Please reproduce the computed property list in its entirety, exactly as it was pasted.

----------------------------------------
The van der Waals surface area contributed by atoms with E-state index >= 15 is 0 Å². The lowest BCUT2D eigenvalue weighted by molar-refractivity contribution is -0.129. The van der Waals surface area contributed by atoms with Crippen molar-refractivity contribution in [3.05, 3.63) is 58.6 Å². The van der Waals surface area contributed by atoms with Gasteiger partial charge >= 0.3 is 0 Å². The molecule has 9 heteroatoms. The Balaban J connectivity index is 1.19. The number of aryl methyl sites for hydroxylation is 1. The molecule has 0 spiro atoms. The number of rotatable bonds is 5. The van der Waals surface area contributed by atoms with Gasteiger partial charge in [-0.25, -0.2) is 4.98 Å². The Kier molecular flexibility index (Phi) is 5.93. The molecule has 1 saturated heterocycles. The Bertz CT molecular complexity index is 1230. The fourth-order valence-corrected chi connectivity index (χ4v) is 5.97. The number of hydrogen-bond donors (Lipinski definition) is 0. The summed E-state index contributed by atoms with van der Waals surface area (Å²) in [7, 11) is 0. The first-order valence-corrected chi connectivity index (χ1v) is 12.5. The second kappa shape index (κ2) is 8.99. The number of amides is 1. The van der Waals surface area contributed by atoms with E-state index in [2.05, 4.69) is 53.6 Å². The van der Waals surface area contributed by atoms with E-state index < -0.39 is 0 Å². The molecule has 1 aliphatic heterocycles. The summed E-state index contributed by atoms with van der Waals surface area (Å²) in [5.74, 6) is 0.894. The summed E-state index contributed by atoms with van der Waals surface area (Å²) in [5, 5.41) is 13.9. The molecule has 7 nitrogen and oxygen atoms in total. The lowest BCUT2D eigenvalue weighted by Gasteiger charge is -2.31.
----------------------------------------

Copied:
The van der Waals surface area contributed by atoms with E-state index >= 15 is 0 Å². The lowest BCUT2D eigenvalue weighted by molar-refractivity contribution is -0.129. The van der Waals surface area contributed by atoms with Crippen molar-refractivity contribution in [3.05, 3.63) is 58.6 Å². The van der Waals surface area contributed by atoms with Gasteiger partial charge >= 0.3 is 0 Å². The molecule has 9 heteroatoms. The Balaban J connectivity index is 1.19. The number of aryl methyl sites for hydroxylation is 1. The molecule has 0 spiro atoms. The number of rotatable bonds is 5. The van der Waals surface area contributed by atoms with Gasteiger partial charge in [-0.25, -0.2) is 4.98 Å². The Kier molecular flexibility index (Phi) is 5.93. The molecule has 1 saturated heterocycles. The Bertz CT molecular complexity index is 1230. The fourth-order valence-corrected chi connectivity index (χ4v) is 5.97. The number of hydrogen-bond donors (Lipinski definition) is 0. The summed E-state index contributed by atoms with van der Waals surface area (Å²) in [7, 11) is 0. The first-order valence-corrected chi connectivity index (χ1v) is 12.5. The second kappa shape index (κ2) is 8.99. The number of amides is 1. The van der Waals surface area contributed by atoms with E-state index in [2.05, 4.69) is 53.6 Å². The van der Waals surface area contributed by atoms with E-state index < -0.39 is 0 Å². The molecule has 1 aliphatic heterocycles. The summed E-state index contributed by atoms with van der Waals surface area (Å²) in [5.74, 6) is 0.894. The summed E-state index contributed by atoms with van der Waals surface area (Å²) in [5, 5.41) is 13.9. The molecule has 7 nitrogen and oxygen atoms in total. The lowest BCUT2D eigenvalue weighted by Gasteiger charge is -2.31.